My research areas are rooted in a fundamental interest in how individuals and publics respond to challenges in the context of technological, political, and social uncertainty. Studying these dynamics in the contexts of health, science, and politics, my research interests boil down to one simple question: how can we provide more effective and equitable care and services to vulnerable and marginalized populations in the U.S. and across the globe?

My work has been published in top-tier academic outlets including the Journal Communication, International Journal of Communication, Health Communication, and Journal of Health Communication.

Ongoing and In-Development Projects


As a postdoctoral research fellow with Northwestern’s Institute for Global Health, I am engaged in a range of projects addressing health literacy, equity, and misinformation. As a member of the highly interdisciplinary COVID-19 Vaccine Communication and Evaluation Network (CoVAXCEN), I am part of the core team working to support COVID-19 vaccination in Illinois, particularly among high-risk hesitant and marginalized populations. Among these efforts are the development of effective communication materials for both healthcare professions and laypersons related to the safety and efficacy of COVID-19 vaccines, and collaborations with state agencies, local health departments, think tanks, and nonprofit organizations to develop innovative and equitable health strategies to engage underserved communities across the state of Illinois.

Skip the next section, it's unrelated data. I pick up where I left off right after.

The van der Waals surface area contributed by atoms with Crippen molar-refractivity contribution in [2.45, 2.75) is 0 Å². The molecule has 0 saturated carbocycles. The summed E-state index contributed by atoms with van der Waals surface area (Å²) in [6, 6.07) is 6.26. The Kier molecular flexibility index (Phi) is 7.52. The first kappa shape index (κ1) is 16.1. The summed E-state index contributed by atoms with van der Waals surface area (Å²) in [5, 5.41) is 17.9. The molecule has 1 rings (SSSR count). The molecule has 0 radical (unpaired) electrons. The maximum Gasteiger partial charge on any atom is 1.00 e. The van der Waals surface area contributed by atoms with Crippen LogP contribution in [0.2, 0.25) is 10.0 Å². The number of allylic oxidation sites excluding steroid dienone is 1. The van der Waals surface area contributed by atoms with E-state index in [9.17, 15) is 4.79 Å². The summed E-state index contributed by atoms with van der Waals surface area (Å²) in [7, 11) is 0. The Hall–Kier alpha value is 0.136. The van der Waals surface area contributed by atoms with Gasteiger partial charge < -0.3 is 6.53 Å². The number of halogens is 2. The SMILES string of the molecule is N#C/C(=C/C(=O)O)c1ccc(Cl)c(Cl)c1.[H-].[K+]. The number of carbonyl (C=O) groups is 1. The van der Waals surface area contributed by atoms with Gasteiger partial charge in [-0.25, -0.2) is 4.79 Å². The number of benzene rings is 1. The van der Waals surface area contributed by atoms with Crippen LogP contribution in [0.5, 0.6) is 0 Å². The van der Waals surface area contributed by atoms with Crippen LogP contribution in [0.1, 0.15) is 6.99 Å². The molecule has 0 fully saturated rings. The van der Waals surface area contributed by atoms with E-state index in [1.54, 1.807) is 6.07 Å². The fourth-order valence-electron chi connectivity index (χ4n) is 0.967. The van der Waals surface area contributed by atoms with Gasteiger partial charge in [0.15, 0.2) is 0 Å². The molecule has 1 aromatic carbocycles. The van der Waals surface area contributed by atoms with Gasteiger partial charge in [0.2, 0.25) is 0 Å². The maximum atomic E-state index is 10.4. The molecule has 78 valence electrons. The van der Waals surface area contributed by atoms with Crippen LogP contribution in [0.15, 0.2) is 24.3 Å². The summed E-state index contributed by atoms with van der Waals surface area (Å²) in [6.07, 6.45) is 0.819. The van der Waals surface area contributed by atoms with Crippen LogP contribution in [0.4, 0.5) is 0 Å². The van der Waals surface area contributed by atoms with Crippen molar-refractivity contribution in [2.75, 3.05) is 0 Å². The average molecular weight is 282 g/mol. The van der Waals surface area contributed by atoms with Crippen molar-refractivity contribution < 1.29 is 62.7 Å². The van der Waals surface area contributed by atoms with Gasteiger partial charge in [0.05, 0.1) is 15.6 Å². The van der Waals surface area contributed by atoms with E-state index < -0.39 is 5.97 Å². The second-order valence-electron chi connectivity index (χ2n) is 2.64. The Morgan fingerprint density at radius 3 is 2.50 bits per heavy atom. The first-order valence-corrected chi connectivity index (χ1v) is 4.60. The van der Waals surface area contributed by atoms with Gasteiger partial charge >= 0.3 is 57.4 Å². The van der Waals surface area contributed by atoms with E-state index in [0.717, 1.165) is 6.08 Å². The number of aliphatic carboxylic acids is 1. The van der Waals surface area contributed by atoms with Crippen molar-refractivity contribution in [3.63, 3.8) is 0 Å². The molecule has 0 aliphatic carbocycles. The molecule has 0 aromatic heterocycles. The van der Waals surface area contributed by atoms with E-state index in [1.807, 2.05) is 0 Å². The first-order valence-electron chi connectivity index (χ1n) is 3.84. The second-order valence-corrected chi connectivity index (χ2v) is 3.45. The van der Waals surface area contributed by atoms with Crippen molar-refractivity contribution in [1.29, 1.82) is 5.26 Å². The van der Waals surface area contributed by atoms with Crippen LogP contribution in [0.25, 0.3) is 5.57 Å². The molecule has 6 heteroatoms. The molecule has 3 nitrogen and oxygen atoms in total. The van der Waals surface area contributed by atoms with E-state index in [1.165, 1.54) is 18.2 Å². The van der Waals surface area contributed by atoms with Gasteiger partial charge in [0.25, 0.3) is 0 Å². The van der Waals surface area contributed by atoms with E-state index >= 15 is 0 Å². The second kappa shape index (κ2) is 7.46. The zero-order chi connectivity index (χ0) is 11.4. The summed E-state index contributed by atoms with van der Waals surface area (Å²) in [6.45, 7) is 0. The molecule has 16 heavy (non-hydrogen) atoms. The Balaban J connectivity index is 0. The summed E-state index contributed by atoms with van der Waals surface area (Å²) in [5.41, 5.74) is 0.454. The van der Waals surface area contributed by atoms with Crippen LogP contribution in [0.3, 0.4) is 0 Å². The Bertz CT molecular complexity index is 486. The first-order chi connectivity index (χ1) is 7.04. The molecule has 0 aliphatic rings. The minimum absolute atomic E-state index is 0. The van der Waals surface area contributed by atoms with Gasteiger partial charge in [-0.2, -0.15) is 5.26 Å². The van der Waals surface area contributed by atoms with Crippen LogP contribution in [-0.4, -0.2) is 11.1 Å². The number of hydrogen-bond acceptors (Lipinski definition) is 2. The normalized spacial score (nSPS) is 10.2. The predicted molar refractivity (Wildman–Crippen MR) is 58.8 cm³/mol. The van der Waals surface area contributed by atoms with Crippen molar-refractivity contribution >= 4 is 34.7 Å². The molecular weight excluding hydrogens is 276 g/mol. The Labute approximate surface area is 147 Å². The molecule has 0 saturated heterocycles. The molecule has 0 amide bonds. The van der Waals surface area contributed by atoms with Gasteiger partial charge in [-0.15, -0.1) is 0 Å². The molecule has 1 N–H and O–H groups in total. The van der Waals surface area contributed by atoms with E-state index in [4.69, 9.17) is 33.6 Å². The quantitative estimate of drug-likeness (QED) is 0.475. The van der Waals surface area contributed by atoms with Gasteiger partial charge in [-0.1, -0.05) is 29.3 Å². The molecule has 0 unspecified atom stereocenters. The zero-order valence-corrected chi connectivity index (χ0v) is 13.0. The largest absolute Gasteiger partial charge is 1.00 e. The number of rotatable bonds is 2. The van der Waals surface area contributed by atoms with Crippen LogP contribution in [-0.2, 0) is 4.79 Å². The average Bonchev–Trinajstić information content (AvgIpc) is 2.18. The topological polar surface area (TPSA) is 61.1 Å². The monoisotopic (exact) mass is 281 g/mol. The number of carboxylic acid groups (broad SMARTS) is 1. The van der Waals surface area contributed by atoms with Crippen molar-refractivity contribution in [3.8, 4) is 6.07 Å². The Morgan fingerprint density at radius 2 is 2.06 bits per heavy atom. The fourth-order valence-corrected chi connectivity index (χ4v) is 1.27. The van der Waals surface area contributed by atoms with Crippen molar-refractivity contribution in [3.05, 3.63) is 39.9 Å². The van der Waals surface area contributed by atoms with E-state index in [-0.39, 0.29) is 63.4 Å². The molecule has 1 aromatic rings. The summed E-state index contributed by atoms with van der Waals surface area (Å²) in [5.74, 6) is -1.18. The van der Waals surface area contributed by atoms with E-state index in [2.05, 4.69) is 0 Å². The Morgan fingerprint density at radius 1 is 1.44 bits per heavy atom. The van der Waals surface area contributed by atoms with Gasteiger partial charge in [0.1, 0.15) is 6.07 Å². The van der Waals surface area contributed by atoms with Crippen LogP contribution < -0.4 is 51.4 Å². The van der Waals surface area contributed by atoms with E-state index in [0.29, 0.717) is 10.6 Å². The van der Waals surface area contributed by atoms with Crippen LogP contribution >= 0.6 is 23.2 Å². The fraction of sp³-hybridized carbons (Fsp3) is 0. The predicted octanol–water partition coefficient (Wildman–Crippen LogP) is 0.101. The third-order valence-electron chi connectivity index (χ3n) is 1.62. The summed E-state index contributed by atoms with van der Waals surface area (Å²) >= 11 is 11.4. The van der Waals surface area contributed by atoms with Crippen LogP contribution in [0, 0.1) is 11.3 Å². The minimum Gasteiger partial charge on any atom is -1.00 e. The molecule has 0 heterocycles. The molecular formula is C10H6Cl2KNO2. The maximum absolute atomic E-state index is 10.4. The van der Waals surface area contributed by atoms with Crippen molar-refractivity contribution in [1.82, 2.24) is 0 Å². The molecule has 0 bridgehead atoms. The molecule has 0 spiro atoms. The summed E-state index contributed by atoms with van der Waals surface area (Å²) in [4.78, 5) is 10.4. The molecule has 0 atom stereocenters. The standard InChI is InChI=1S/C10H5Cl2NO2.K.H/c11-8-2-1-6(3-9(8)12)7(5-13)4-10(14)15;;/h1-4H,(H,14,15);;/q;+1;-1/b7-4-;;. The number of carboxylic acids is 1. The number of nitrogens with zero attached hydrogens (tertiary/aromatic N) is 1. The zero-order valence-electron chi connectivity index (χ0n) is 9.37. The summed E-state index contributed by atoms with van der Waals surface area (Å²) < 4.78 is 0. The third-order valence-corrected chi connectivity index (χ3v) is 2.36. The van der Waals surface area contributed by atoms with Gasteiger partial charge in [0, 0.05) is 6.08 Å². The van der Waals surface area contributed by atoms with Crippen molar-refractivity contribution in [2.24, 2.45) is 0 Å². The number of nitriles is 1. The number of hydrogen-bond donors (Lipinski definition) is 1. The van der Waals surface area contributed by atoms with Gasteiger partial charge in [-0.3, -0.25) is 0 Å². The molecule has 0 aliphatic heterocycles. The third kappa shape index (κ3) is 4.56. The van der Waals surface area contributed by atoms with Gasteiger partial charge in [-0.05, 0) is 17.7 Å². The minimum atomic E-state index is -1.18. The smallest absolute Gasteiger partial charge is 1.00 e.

Refugee Health

Most public health communication campaigns – including current COVID-19 vaccination efforts – fail to address the unique needs, interests, and obstacles of refugees and asylum-seekers. Responding to this need, this mixed-method project will involve close collaboration with RefugeeOne, a Chicago-based nonprofit and the largest resettlement agency in Illinois, to develop and test culturally-specific interventions to address vaccination disparities among newly-resettled Congolese and Somalian populations in the Midwest.

Misinformation in Communities of Color

This project will bring together a transdisciplinary consortium of medical experts, producers, directors, journalists, and communication scholars to design and empirically evaluate an intervention to encourage COVID-19 vaccination in communities of color. The project is a collaboration between two centers housed in Northwestern University’s School of Communication: the Center of Media Psychology and Social Influence (COM-PSI) and Open Television (OTV), a platform for the creation and distribution of intersectional media content.